WHAT: This film, about a Turkish fortune-teller named Mina, with dreams of emigration, just won the San Francisco International Film Festival New Directors Prize, an award previously given to promising auteurs like Jia Zhang-Ke (for Xiao Wu in 1999), Miranda July (for Me and You and Everyone We Know in 2005), and Pedro González-Rubio (for Alamar in 2010).
I have not seen Present Tense yet so let me excerpt from an absolutely fascinating article that uses this digital feature as an example of the kind of film being crowded off even Turkey's screens thanks to homogenization pressures created by wholesale DCP conversion of cinemas, written by Emine Yildirim:
Mina could be the epitome of many women living in this country -- aching for a better and more independent life in the midst of uncertainty and economic destitution. The fortune telling sequences in which Mina's predictions are juxtaposed with the faces of many different women promises to become a classic in Turkish cinema; for those of us who live in this culture always want to hear the same future: a way out of our brooding existence into a refreshing place with certain happiness and good fortune.WHERE/WHEN: Final San Francisco International Film Festival screening this afternoon at 2:00 at the Kabuki.
WHY: It's the final day of SFIFF, and there are still plenty of movies left to watch; it would be absurd to imagine someone having been able to see them all. I can certainly recommend The Search For Emak Bakia (which also screens post-festival at the Basque Cultural Center in South San Francisco a week from tomorrow) and Leviathan if you haven't seen them yet. Or, if you want to end the festival on an enormously satisfying cliffhanger, the official closing night offering Before Midnight. I don't think that's a spoiler; anyone who has seen the previous entries in this continuing Richard Linklater/Julie Delpy/Ethan Hawke serial, Before Sunrise and Before Sunset, should know what to expect in the way of narrative structure even if they're sure to be surprised by the details.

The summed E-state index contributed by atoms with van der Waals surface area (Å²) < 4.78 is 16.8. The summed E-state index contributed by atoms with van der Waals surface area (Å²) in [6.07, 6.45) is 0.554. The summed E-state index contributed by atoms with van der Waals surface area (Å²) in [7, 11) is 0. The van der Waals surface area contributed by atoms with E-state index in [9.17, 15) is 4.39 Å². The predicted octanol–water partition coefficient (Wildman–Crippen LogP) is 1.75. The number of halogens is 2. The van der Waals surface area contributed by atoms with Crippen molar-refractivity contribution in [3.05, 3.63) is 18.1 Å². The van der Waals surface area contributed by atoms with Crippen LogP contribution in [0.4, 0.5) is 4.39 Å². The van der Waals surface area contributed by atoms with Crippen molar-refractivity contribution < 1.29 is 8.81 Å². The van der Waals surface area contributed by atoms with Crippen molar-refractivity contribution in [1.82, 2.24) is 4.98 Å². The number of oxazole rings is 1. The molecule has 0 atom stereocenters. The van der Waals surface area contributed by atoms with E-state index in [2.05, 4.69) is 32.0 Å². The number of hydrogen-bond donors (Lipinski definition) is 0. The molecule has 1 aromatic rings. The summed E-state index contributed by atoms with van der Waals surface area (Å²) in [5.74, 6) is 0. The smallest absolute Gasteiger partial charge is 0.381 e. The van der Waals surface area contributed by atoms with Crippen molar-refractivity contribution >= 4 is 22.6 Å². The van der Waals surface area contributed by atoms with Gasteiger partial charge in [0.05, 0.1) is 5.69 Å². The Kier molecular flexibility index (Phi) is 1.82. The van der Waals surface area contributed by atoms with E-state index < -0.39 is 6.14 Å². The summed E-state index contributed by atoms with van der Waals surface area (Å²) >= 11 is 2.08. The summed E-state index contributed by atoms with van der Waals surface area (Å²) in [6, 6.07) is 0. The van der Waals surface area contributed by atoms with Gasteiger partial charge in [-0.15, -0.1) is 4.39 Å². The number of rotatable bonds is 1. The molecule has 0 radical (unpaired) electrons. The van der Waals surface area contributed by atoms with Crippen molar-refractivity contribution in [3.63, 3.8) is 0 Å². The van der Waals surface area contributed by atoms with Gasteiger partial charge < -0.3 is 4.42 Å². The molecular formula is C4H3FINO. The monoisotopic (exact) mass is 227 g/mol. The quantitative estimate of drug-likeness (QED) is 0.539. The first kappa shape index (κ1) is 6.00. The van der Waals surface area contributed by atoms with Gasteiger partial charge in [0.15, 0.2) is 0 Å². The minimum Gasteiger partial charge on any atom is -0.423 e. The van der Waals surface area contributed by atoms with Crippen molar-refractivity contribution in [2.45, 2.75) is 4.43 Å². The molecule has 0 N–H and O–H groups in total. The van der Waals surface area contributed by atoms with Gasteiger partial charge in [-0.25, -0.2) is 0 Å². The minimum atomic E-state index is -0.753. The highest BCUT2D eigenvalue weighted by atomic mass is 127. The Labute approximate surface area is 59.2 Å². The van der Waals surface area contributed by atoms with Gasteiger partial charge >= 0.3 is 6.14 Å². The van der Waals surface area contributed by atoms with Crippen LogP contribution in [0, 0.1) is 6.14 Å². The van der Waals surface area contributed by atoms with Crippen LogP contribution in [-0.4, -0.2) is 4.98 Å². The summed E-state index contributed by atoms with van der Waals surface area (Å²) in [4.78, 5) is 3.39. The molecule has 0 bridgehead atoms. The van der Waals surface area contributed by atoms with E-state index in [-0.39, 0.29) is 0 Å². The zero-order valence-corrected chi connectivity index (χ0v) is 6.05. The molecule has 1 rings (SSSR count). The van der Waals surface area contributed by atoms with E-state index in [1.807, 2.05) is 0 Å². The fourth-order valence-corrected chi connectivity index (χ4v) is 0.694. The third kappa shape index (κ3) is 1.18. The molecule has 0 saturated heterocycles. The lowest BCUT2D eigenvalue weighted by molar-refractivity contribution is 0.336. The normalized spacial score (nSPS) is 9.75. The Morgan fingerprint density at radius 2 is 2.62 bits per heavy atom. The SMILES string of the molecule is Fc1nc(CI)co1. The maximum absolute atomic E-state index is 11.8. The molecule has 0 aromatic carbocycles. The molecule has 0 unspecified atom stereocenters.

But with most of the festival's awards now announced (audience awards are usually revealed during the closing night film presentation), there are a few more recommendations of films on today's festival slate, made by the festival's various juries of filmmakers, curators and critics. In addition to Present Tense, one of the two New Directors Prize runners-up, the Peruvian The Cleaner also has a final showtime today. The other runner-up La Sirga and the FIPRESCI Jury pick Nights With Theodore have no further festival screenings.
Then there are the Golden Gate Awards, the longest-standing of the SFIFF awards given as they go back to the 1957 inaugural festival's prizes for Pather Panchali, Uncle Vanya and The Captain from Köpenick. It was fifty-one years ago that The People Vs. Paul Crump, a documentary about a death row inmate, won a Golden Gate Award for its young director William Friedkin, just starting out on his filmmaking career. Friedkin returned to SFIFF this year to give a master class and screen his terrific 1985 film To Live & Die In L.A. If you missed it at the festival, I've recently learned it will circle back to Frisco Bay this September when it's included in a six-film Pacific Film Archive retrospective for the director, also to include The French Connection, Cruising and (in my opinion) his greatest film Sorcerer, the latter along with an in-person conversation between Freidkin and my friend Michael Guillén.
But back to this year's GGAs and their winners (any of whom might be a future Freidkin?): The Documentary Feature GGA went to Kalyanee Mam's introduction to social and environmental issues in Cambodia entitled A River Changes Course. It has no more SFIFF showings but will screen at the just-announced SF Green Film Festival on June 1st. The Bay Area Documentary Feature GGA went to Dan Krauss's The Kill Team, which you may have heard about via On the Media; it screens one last time at SFIFF tonight at 6:00.
Twelve different shorts were also winners or honorable mentions for GGAs in various subcategories: narrative, documentary, animation, youth works, family films, etc. If you missed out on seeing these on this year's shorts programs, there's still one chance to see three GGA winners (and four other shorts) on the Shorts 4: New Visions program this evening. The New Visions category winner was Alfredo Covelli's single-take documentary of the aftermath of a violent event, Salmon, and both the first-prize and second-prize winners in the Bay Area short category also came from the New Visions section: 3020 Laguna St. In Exitum, Ashley Rodholm & Joe Picard's enigmatic documentation of an unusual Cow Hollow art exhibition won first prize, while Jonn Herschend's hilariously uncomfortable spoof of the in-house industrial video, More Real, took second. All three of these screen at 8:30 at New People.
HOW: Present Tense was shot on video, and will be screened on video, as will all the other screening titles I mention in this post. Except for, I'm hoping, the Freidkin films coming to the PFA in September.